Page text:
- Eder, Bruce; Ankeny, Jason. "Glenn Frey Biography". AllMusic. Retrieved April 16, 2010.
- Smith, Harrison (January 18, 2016). "Glenn Frey, guitarist for the Eagles, dies at 67". The Washington Post. ISSN 0190-8286. Retrieved January 19, 2016.
- "MRRL Hall of Fame: Glenn Frey". Michigan Rock and Roll Legends. Retrieved July 10, 2014.
- McCollum, Brian (January 19, 2016). "Glenn Frey details Detroit days in Free Press interview". Detroit Free Press.
- Eliot, Marc (1998). To the Limit: The Untold Story of the Eagles. Da Capo Press. p. 25.
- Browne, David (January 28, 2016). "Glenn Frey: An Oral History". Rolling Stone.
- Paterson, Beverley (February 18, 2014). "Forgotten series: Glenn Frey and the Mushrooms, "Such A Lovely Child/Burned" (1967)". Something Else.
- "Readers' Poll: The 10 Best Bob Seger Songs – 8. 'Ramblin' Gamblin' Man'". Rolling Stone. Retrieved January 21, 2014.
- "Glenn Frey Talks Bob Seger And Woodward Avenue". WOMC. March 5, 2013. Retrieved January 23, 2014.
- Eliot, Marc (1998). To the Limit: The Untold Story of the Eagles. Da Capo Press. p. 40.
- Hilburn, Robert (May 23, 1982). "The Eagles - The Long Run is Over". Los Angeles Times.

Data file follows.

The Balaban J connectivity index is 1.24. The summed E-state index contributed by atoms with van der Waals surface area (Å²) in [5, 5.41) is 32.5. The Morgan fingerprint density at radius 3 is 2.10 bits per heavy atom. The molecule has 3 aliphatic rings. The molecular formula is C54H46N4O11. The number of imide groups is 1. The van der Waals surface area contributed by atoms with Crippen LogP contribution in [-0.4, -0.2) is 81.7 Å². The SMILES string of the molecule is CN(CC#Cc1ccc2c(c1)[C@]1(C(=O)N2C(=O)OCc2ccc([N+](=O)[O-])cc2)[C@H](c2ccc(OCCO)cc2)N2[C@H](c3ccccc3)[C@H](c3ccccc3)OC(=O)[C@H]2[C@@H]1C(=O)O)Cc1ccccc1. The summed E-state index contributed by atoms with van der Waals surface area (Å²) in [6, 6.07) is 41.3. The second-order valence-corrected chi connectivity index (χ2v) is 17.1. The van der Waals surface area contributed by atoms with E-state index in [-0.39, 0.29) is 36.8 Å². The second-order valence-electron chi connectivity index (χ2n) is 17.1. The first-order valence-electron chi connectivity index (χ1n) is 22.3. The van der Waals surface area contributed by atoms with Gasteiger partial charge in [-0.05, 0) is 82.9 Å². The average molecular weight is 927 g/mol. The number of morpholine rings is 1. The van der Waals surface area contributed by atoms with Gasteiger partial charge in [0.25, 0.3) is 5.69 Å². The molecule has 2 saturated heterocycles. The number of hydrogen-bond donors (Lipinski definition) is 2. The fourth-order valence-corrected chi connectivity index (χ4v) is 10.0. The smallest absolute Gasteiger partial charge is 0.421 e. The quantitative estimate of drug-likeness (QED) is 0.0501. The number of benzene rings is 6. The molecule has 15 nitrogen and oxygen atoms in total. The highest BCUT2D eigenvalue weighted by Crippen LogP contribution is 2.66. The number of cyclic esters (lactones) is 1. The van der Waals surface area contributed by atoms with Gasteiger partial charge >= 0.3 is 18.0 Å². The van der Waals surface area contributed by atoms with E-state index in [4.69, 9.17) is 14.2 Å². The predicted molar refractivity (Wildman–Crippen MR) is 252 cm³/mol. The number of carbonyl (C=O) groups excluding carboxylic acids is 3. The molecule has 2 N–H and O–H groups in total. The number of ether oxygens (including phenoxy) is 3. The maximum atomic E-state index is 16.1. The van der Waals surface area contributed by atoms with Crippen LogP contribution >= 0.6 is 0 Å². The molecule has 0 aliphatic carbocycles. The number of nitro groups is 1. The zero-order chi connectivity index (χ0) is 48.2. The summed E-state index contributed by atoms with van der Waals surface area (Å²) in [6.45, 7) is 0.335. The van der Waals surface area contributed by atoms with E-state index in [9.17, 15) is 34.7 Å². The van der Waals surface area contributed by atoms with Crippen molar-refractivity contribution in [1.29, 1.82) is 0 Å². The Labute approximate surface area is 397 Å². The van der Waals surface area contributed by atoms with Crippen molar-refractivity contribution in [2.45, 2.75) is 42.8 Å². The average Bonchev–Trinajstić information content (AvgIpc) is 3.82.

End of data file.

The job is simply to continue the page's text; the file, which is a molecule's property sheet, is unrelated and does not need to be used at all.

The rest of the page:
- Eliot, Marc (1998). To the Limit: The Untold Story of the Eagles. Da Capo Press. p. 351.
- Simmons, Bill (August 14, 2013). "The Eagles' Greatest Hit". Grantland. Retrieved January 19, 2016.
- History of the Eagles. 2013. Event occurs at 27:15–28:10.
- Eliot, Marc (2004). To The Limit: The Untold Story of the Eagles. Da Capo Press. pp. 58–62. ISBN 9780306813986.
- Ruhlmann, William. "Eagles – Artist Biography". AllMusic. All Media Network.
- Vorel, Jim (September 27, 2012). "Eagles tribute band landing at Kirkland". Herald & Review. Retrieved January 18, 2013.
- Subramanian, Courtney (August 21, 2013). "10 Band Reunions that Rocked". Time. Retrieved January 19, 2016.
- Kakkar, Ana (July 11, 2013). "The Eagles: Breakup, The Reunion, & The Long Road Out Of Eden". Spotify. Retrieved July 10, 2014.
- "Eagles and Alison Krauss get Berklee honorary doctorate". music-news.com. Retrieved January 10, 2017.
- "Jack Tempchin | Songs". AllMusic. Retrieved January 18, 2016.
- Bronson, Fred (2003). "672 Shakedown - Bob Seger". The Billboard Book of Number One Hits. Billboard Books. p. 681.
- Erlewine, Stephen Thomas. "80 – B.B. King". AllMusic. Retrieved January 19, 2016.
- Morris, Chris (February 14, 1998). "Frey Goes Indie with Mission Startup". Billboard. p. 65. Retrieved July 10, 2014.
- "About Glenn Frey". MTV. Retrieved July 10, 2014.